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Mediators of Inflammation
Volume 2017, Article ID 5309081, 9 pages
Research Article

Periductal Mastitis: An Inflammatory Disease Related to Bacterial Infection and Consequent Immune Responses?

1Department of Breast Surgery, The Second Hospital of Shandong University, Jinan, Shandong 250033, China
2School of Medicine, Shandong University, Jinan, Shandong 250012, China
3Department of Breast Surgery, The Third People’s Hospital of Chengdu, Chengdu, Sichuan 610031, China

Correspondence should be addressed to Liang Li; moc.anis@40027791gnailil and Zhigang Yu; nc.moc.liamdem@gzy

Received 26 August 2016; Revised 20 November 2016; Accepted 6 December 2016; Published 15 January 2017

Academic Editor: Yona Keisari

Copyright © 2017 Lu Liu et al. This is an open access article distributed under the Creative Commons Attribution License, which permits unrestricted use, distribution, and reproduction in any medium, provided the original work is properly cited.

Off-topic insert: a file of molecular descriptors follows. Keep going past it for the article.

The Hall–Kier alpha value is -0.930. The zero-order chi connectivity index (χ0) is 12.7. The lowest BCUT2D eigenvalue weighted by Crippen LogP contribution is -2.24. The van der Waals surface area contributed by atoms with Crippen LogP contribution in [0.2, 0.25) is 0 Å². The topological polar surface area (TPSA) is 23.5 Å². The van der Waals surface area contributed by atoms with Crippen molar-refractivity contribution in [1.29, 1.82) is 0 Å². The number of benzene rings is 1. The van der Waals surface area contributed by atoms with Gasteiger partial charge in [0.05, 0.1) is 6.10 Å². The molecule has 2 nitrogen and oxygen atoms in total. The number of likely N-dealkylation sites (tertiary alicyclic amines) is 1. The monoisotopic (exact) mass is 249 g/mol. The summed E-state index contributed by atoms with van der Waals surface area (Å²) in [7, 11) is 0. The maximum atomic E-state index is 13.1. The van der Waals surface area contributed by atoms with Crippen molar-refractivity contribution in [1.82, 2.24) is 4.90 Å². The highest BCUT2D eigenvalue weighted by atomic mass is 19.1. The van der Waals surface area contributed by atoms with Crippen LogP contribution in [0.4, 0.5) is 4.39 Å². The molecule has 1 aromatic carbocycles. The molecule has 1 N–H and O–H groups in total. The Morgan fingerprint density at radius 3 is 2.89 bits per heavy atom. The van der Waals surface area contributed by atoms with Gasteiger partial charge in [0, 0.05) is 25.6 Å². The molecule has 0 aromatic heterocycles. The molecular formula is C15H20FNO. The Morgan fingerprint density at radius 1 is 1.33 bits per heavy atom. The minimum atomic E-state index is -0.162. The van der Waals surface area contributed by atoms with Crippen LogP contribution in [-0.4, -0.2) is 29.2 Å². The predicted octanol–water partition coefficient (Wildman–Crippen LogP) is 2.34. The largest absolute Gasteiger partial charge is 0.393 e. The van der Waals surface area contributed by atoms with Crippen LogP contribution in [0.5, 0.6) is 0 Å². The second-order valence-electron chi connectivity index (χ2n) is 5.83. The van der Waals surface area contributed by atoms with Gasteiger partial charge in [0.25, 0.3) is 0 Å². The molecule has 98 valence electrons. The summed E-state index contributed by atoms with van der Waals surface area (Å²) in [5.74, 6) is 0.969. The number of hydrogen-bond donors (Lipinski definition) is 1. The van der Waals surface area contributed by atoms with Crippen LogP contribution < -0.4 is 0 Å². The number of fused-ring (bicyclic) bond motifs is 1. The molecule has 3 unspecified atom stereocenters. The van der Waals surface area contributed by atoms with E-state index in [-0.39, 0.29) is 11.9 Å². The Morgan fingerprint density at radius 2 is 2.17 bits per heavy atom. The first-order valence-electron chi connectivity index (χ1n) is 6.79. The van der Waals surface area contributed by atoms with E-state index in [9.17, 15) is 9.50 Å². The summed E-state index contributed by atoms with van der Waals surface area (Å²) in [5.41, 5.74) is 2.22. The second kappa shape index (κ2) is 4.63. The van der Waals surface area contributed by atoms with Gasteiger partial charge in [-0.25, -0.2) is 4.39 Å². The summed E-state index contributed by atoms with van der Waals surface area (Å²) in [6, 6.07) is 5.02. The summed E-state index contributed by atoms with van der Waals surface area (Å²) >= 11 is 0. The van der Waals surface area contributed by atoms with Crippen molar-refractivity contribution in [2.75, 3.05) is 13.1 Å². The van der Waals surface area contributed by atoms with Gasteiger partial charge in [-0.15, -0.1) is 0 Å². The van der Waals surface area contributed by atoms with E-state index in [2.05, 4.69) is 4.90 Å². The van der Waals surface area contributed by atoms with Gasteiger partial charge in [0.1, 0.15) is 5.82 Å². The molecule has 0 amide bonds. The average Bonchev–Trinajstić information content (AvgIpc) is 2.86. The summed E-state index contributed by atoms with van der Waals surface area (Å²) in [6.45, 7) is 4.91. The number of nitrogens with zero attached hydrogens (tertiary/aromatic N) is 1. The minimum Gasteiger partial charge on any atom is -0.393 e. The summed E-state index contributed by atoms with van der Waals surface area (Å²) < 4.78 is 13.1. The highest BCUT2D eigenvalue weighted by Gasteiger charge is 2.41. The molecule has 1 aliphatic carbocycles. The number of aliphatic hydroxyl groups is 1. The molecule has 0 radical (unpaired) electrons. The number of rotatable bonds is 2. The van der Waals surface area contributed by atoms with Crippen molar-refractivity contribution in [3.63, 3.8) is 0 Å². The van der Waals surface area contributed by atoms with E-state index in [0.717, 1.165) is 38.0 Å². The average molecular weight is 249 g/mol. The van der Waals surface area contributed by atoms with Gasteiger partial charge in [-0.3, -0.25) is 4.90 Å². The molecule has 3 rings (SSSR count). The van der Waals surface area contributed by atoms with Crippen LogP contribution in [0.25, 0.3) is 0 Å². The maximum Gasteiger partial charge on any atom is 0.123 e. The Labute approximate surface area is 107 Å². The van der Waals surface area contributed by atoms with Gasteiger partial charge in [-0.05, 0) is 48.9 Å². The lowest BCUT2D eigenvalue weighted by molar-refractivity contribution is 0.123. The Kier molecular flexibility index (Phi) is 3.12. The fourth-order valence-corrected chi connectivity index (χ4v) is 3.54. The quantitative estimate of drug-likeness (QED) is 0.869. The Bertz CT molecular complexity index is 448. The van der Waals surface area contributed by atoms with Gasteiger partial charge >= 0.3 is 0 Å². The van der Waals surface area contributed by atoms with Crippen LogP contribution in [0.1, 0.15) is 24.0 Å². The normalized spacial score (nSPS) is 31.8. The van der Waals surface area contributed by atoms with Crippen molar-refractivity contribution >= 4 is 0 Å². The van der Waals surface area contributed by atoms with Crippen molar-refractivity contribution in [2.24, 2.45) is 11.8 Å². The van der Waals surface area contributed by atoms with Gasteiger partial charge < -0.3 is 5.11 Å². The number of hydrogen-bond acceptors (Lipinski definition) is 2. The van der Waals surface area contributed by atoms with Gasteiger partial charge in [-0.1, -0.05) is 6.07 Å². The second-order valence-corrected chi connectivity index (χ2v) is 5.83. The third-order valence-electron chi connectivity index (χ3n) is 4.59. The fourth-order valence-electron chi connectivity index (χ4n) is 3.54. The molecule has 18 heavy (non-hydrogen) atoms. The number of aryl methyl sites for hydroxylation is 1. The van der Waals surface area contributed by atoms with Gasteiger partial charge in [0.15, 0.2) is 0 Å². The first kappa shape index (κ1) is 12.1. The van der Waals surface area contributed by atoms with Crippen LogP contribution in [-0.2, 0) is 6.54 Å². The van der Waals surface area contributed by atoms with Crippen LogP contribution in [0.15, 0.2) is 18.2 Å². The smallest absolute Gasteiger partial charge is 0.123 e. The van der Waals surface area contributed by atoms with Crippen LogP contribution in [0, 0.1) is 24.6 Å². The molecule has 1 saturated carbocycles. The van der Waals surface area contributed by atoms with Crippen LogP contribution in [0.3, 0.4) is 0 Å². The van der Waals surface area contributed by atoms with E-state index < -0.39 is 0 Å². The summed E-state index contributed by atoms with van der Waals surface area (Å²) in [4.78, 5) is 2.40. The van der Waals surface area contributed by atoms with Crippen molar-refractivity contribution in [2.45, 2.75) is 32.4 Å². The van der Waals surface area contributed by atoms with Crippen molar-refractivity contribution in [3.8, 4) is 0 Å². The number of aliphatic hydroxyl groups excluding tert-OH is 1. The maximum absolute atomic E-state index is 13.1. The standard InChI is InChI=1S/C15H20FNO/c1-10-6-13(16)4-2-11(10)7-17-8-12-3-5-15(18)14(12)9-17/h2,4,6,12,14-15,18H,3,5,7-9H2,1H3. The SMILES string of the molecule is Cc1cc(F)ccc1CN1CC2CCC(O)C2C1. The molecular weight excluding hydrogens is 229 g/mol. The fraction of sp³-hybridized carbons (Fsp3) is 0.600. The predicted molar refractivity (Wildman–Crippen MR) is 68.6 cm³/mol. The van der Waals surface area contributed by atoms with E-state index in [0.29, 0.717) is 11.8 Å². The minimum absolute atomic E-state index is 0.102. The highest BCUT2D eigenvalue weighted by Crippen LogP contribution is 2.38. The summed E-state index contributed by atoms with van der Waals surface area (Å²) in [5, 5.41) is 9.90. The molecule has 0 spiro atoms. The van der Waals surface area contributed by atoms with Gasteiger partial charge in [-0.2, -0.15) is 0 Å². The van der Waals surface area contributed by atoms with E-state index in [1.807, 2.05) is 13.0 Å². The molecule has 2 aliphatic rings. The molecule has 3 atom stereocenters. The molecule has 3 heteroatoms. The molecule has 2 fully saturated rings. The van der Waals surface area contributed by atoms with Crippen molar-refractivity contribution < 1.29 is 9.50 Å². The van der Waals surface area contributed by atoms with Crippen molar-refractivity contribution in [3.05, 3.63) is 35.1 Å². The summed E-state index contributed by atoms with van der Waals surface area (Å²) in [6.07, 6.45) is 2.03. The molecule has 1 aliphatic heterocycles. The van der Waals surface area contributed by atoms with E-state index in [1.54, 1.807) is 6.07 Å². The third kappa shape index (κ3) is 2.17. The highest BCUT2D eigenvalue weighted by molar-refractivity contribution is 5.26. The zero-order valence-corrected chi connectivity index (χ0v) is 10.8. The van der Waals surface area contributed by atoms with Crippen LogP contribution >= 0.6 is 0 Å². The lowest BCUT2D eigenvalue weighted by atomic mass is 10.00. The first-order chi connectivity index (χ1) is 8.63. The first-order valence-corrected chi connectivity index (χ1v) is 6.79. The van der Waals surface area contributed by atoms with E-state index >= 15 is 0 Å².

Periductal mastitis (PDM) is a prolonged inflammatory disease, but the cause of PDM is poorly understood. In the present case control study, 87 PDM and 87 healthy controls were enrolled and the results were evaluated to identify the significant risk factors for PDM. To investigate the roles of bacterial infection and critical cytokines expression, 16S rRNA gene sequencing and bacterial culturing were conducted. We also measured the levels of interferon-γ, interleukin-12A, and interleukin-17A by semiquantitative immunohistochemistry method. In a multivariable logistic regression model, we identified overweight/obesity and late onset of menarche as independent risk factors for PDM. In contrast, age of first birth >27 years had a protective effect. With 16S rRNA gene sequencing, we confirmed bacterial infections were found in all PDM patients, but none of the control patients was positive on the gene expression of 16S rRNA. Our results also demonstrated significant increases of the IFN-γ and IL-12A expression in PDM, but there was no difference in IL-17A expression in these two groups. Taken together, this study suggests that reproductive factors and overweight/obesity are possible predisposing risk factors for PDM. Bacterial infection and the increased expression of some proinflammatory cytokines are associated with the pathogenesis of this disease.